[I6] Why not a Verb-Noun only Inform 6 library?

Let’s choose a language that neither you nor I speak, and let’s practice the Socratic Dialogue.

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Then go ahead and do it. I’m not stopping you. You can write pretty good games. Think of this as an extra challenge to prove that it can be done.

You are quite right. Inform 6 is a very powerful language, but the syntax is a bit unconventional for those of us that were brought up with more traditional languages such as C or Java. Inform 6 has a very steep learning curve. The basics are pretty easy to pick up. It’s the Inform 6 library that is complex. You have to be prepared to devote a lot of time trying to make sense of it. (Mind you, if you’re a programmer, it’s a hell of a lot easier than Inform 7. I’ll be buggered if I can get my head around that animal.)



Programming is my day job, and I prefer I7 over I6. :slight_smile: It’s easier to customise just about everything, and for the few exceptions, I can put some I6 code in an extension. (Having said that, I tend to enjoy messing with the language more than the actual creative side, which is probably why I’ve released more extensions than stories.)

Inform 6 is brilliant. Inform 7 is for brilliant people.


Adventuron is brilliant, and is for brilliant people.

Isn’t it a problem for you that some interpreters display, after a cls(), the text at the top of the window and others at the bottom? Especially in ‘redescription mode = auto_beta’, if after each update of the display, the text is always at the bottom of the window, it’s a bit annoying (Frotz displays the text at the top of the window for .z5 and at the bottom for .z3).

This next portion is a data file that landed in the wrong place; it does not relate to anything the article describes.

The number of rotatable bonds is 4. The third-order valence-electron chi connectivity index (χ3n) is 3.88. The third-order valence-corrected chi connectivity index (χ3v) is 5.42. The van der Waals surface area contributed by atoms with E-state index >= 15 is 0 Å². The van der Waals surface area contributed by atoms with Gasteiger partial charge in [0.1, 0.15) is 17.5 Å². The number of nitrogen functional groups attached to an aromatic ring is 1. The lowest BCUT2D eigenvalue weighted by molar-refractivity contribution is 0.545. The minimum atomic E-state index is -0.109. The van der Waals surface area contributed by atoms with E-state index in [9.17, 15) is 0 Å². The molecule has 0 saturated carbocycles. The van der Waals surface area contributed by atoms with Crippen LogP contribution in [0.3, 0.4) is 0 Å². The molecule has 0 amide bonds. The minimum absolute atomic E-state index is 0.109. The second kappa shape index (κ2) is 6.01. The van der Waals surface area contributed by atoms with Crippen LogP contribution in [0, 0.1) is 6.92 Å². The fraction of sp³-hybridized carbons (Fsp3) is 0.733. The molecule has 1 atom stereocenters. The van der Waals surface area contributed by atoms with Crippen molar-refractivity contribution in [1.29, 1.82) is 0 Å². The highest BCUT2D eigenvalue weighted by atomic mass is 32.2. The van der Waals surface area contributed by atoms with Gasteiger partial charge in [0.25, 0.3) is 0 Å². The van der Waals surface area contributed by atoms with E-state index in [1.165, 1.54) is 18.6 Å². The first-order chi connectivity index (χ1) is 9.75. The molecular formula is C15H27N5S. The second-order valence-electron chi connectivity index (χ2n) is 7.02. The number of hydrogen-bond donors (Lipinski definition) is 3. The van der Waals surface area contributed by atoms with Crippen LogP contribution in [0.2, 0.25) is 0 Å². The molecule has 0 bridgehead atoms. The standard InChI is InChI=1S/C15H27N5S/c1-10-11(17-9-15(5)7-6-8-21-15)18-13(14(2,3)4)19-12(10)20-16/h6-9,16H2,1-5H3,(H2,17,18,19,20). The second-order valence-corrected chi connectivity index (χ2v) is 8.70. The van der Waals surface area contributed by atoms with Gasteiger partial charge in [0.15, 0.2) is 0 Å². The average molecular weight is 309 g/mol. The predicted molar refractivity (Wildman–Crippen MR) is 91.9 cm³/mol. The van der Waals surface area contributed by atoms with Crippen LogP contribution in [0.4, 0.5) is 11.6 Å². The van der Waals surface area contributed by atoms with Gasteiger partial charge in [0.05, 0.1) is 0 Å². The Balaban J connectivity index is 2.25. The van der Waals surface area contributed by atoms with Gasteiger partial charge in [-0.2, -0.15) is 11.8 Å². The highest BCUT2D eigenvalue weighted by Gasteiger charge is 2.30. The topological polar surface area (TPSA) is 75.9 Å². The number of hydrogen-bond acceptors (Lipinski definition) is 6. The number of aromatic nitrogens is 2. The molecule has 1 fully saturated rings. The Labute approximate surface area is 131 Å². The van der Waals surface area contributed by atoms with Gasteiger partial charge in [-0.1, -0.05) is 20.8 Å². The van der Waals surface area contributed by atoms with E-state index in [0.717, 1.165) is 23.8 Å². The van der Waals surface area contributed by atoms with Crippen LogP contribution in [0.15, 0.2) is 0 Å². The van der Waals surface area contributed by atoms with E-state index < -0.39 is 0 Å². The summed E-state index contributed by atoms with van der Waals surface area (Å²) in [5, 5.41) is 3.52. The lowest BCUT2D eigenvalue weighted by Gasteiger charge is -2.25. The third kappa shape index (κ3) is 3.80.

I’ve never cared particularly about the difference.

Scrolling up from the bottom is the more “traditional” effect, mimicking a teletype.

If the page is updated after each get/drop action, in order to refresh the description, you are constantly at the bottom of the page, which is not very intuitive, nor very pleasant, compared to the reading sense of western culture.
But let’s forget about it.


This post triggered a memory. In the early 70s while working my way through UNF, I was a Tech Rep for Xerox. One of my accounts was Western Union on the west side of downtown Jacksonville. It was a brick building with a yellow “Western Union” sign across the facade. I remember that all of the windows had bars in them. I guess it was a secure communications resource. In the main room, there were 50+ teletype machines, all running at the same time. The Xerox machines were installed in several locations around that room. I had to wear ear plugs and couldn’t hear my self think. I had to get the repair problem for whichever Xerox machine was broken from a secretary in a rear insulated room. In the back parking lot, they had a system of vehicles (including bicycles) to deliver the telegrams.

Back in those days, Xerox machines were console size and cost a fortune. In general companies only leased them from Xerox. One of the small machines I worked on, the 4000, was the first hybrid mechanical/electronic. It cost $45000.00 to purchase in 1970 dollars.

Telegrams were the email of the day and you paid by the word to send a message…

Sorry for the diversion.

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